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Tail Recursion in Common Lisp ???

    Date: Thursday, 17 July 1986  10:53-EDT
    From: Bernard S. Greenberg <BSG at STONY-BROOK.SCRC.Symbolics.COM>

    If the spec -allows- tail-recursion optimization, and "my"
    implementation "supports" tail-recursion, then "I" can ... write a
    "tail-recursive" program, which ...  will blow the stack of most
    certified implementations that do not "support" tail-recursion,
    and is thus, subtly, not portable.

Which is why, even though tail recursion is an attribute of the
implementation, it might be nice for the standard to say something on
the issue (either a "yes, you can assume it" or "no, you can't.")
A lot of people, at least at MIT, are learning Lisp via SCHEME, so
they come out into the real world believing that tail recursion is a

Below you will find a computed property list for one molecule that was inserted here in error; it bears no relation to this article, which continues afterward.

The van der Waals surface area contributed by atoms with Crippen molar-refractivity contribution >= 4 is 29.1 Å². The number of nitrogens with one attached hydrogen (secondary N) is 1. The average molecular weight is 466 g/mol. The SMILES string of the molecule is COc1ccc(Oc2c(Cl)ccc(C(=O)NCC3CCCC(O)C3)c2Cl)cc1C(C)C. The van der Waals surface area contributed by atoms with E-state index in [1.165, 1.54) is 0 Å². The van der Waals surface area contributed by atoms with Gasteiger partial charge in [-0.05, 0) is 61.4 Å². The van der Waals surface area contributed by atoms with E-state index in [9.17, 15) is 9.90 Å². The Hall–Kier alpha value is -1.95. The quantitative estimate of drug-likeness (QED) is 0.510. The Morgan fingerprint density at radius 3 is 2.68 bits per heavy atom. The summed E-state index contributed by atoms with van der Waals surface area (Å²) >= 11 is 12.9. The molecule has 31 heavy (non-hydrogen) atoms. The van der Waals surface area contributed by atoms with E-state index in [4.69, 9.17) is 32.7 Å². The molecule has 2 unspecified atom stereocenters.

safe way to do things.

Since I'm relatively new to the list, I'm not familiar with discussion
of iteration constructs at all.  I sat down to write a quickie Common Lisp
program which used tail recursion, and was rather surprised when it
blew up.  The last form in the body was an IF, in which both branches
called the toplevel function (I had hoped) tail-recursively.

Can this kind of iteration be \nicely/ expressed other ways?
Zetalisp's LOOP was able to give me what I wanted, expressed in a very
different way.  But since it's not part of the standard (and I dislike
its non-LISPish syntax), I'd rather not use it.

A rough example of the kind of thing I was doing:
	(defun remove (atom list)
	   (labels ((remove-1 (remaining result)
		      (cond ((endp remaining) result)
			    ((eq (first remaining) atom)
			     (remove-1 (cdr remaining) result))
			    (t (remove-1 (cdr remaining)
					 (cons (first remaining)
		   (nreverse (remove-1 list '()))))